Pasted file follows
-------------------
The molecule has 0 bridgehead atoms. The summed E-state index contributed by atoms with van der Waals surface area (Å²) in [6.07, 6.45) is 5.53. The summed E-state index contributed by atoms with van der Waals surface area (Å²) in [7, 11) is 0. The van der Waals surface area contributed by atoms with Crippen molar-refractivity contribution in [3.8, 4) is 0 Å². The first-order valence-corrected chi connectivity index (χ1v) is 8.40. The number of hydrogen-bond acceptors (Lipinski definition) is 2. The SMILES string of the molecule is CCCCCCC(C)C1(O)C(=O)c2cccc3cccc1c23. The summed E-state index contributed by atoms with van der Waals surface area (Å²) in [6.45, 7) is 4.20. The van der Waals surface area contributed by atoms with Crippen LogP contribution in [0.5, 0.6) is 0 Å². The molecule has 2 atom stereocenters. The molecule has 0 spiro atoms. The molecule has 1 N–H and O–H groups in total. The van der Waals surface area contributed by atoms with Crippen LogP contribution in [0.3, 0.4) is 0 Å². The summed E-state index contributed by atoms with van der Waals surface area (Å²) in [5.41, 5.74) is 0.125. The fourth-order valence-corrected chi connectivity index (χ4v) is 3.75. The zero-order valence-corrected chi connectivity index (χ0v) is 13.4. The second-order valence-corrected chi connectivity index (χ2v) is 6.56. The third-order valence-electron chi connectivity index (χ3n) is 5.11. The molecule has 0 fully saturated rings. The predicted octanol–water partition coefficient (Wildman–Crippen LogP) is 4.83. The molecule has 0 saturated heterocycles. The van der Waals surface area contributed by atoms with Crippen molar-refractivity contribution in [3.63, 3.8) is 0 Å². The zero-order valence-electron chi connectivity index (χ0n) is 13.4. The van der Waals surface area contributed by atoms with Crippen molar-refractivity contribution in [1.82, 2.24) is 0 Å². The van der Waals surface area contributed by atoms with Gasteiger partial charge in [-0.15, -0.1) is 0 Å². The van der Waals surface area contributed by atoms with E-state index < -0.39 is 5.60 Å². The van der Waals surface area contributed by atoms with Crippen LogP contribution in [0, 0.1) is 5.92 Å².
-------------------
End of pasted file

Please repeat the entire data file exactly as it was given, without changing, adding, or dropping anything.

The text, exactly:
The molecule has 0 bridgehead atoms. The summed E-state index contributed by atoms with van der Waals surface area (Å²) in [6.07, 6.45) is 5.53. The summed E-state index contributed by atoms with van der Waals surface area (Å²) in [7, 11) is 0. The van der Waals surface area contributed by atoms with Crippen molar-refractivity contribution in [3.8, 4) is 0 Å². The first-order valence-corrected chi connectivity index (χ1v) is 8.40. The number of hydrogen-bond acceptors (Lipinski definition) is 2. The SMILES string of the molecule is CCCCCCC(C)C1(O)C(=O)c2cccc3cccc1c23. The summed E-state index contributed by atoms with van der Waals surface area (Å²) in [6.45, 7) is 4.20. The van der Waals surface area contributed by atoms with Crippen LogP contribution in [0.5, 0.6) is 0 Å². The molecule has 2 atom stereocenters. The molecule has 0 spiro atoms. The molecule has 1 N–H and O–H groups in total. The van der Waals surface area contributed by atoms with Crippen LogP contribution in [0.3, 0.4) is 0 Å². The summed E-state index contributed by atoms with van der Waals surface area (Å²) in [5.41, 5.74) is 0.125. The fourth-order valence-corrected chi connectivity index (χ4v) is 3.75. The zero-order valence-corrected chi connectivity index (χ0v) is 13.4. The second-order valence-corrected chi connectivity index (χ2v) is 6.56. The third-order valence-electron chi connectivity index (χ3n) is 5.11. The molecule has 0 fully saturated rings. The predicted octanol–water partition coefficient (Wildman–Crippen LogP) is 4.83. The molecule has 0 saturated heterocycles. The van der Waals surface area contributed by atoms with Crippen molar-refractivity contribution in [3.63, 3.8) is 0 Å². The zero-order valence-electron chi connectivity index (χ0n) is 13.4. The van der Waals surface area contributed by atoms with Crippen molar-refractivity contribution in [1.82, 2.24) is 0 Å². The van der Waals surface area contributed by atoms with Gasteiger partial charge in [-0.15, -0.1) is 0 Å². The van der Waals surface area contributed by atoms with E-state index < -0.39 is 5.60 Å². The van der Waals surface area contributed by atoms with Crippen LogP contribution in [0, 0.1) is 5.92 Å².